Champollion inscribed this copy of the published paper with alphabetic hieroglyphs meaning ‘à mon ami Dubois’ (‘to my friend Dubois’). Champollion made a second crucial breakthrough in 1824, realising that the alphabetic signs were used not only for foreign names, but also for the Egyptian language and names. Together with his knowledge of the Coptic language, which derived from ancient Egyptian, this allowed him to begin reading hieroglyphic inscriptions fully.

What does the inscription actually say?

The inscription on the Rosetta Stone is a decree passed by a council of priests. It is one of a series that affirm the royal cult of the 13-year-old Ptolemy V on the first anniversary of his coronation (in 196 BC).
In previous years the family of the Ptolemies had lost control of certain parts of the country. It had taken their armies some time to put down opposition in the Delta, and parts of southern Upper Egypt, particularly Thebes, were not yet back under the government’s control. Before the Ptolemaic era, decrees in hieroglyphs such as this were usually set up by the king. It shows how much things had changed from earlier times that the priests, the only people who had kept the knowledge of writing hieroglyphs, were now issuing such decrees. The list of the king’s good deeds done for the temples is interesting. It hints that this was a way for the pharaoh to ensure the priests’ support for the regime.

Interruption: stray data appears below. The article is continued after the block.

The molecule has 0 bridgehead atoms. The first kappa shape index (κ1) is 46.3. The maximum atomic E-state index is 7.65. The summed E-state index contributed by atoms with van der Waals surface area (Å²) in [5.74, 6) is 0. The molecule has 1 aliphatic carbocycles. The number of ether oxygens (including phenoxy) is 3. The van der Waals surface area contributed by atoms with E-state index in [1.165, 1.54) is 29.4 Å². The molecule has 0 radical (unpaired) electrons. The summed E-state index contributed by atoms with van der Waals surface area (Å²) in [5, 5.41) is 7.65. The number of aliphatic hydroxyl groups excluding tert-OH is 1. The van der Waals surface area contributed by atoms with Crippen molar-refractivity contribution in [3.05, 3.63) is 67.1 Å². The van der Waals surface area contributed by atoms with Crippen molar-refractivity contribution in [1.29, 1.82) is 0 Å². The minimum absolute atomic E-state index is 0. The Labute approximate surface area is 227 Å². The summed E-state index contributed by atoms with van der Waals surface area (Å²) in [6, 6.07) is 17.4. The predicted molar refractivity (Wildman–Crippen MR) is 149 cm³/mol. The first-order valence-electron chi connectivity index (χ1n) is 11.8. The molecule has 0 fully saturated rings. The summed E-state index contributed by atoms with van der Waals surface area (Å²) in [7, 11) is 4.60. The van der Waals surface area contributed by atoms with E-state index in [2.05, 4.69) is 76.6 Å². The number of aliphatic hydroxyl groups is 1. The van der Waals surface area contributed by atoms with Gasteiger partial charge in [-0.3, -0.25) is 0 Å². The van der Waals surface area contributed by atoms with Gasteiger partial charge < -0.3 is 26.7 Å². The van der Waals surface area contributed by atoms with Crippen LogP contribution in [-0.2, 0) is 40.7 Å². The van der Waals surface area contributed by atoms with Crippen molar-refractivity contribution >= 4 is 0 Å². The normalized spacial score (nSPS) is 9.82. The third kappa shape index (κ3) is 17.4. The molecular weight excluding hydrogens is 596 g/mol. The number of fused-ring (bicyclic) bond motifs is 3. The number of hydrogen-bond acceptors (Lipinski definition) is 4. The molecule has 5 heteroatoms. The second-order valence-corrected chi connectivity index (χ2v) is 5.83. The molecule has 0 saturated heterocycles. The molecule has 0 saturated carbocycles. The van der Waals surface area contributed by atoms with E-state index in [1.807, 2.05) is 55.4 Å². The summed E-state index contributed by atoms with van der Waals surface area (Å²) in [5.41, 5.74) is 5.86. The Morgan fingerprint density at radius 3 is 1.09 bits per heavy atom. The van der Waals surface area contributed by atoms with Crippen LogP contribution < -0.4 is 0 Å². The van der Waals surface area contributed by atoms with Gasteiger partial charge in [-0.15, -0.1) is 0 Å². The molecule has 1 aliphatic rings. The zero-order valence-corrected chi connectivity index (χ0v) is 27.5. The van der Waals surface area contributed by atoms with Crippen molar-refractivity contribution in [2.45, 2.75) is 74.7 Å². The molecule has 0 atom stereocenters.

Where is it now?

After the Stone was shipped to England in February 1802, it was presented to the British Museum by George III in July of that year. The Rosetta Stone and other sculptures were placed in temporary structures in the Museum grounds because the floors were not strong enough to bear their weight! After a plea to Parliament for funds, the Trustees began building a new gallery to house these acquisitions.
The Rosetta Stone has been on display in the British Museum since 1802, with only one break. Towards the end of the First World War, in 1917, when the Museum was concerned about heavy bombing in London, they moved it to safety along with other, portable, ‘important’ objects. The iconic object spent the next two years in a station on the Postal Tube Railway 50 feet below the ground at Holborn.
Today, you can see the Rosetta Stone in the British Museum – Room 4 (the Egyptian Sculpture Gallery).

Ptolemy V

Ptolemy V Epiphanes Eucharistos (Ptolemy the Manifest, the Beneficent); 9 October 210–September 180 BC) was the King of Ptolemaic Egypt from July or August 204 BC until his death in 180 BC.
Ptolemy V, the son of Ptolemy IV and Arsinoe III, inherited the throne at the age of five when his parents died in suspicious circumstances. The new regent, Agathocles, was widely reviled and was toppled by a revolution in 202 BC, but the series of regents who followed proved incompetent and the kingdom was paralysed. The Seleucid King Antiochus III and the Antigonid King Philip V took advantage of the kingdom’s weakness to begin the Fifth Syrian War (202–196 BC), in which the Ptolemies lost all their territories in Asia Minor and the Levant, as well as most of their influence in the Aegean Sea. Simultaneously, Ptolemy V faced a widespread Egyptian revolt (206–185 BC) led by the self-proclaimed pharaohs Horwennefer and Ankhwennefer, which resulted in the loss of most of Upper Egypt and parts of Lower Egypt as well.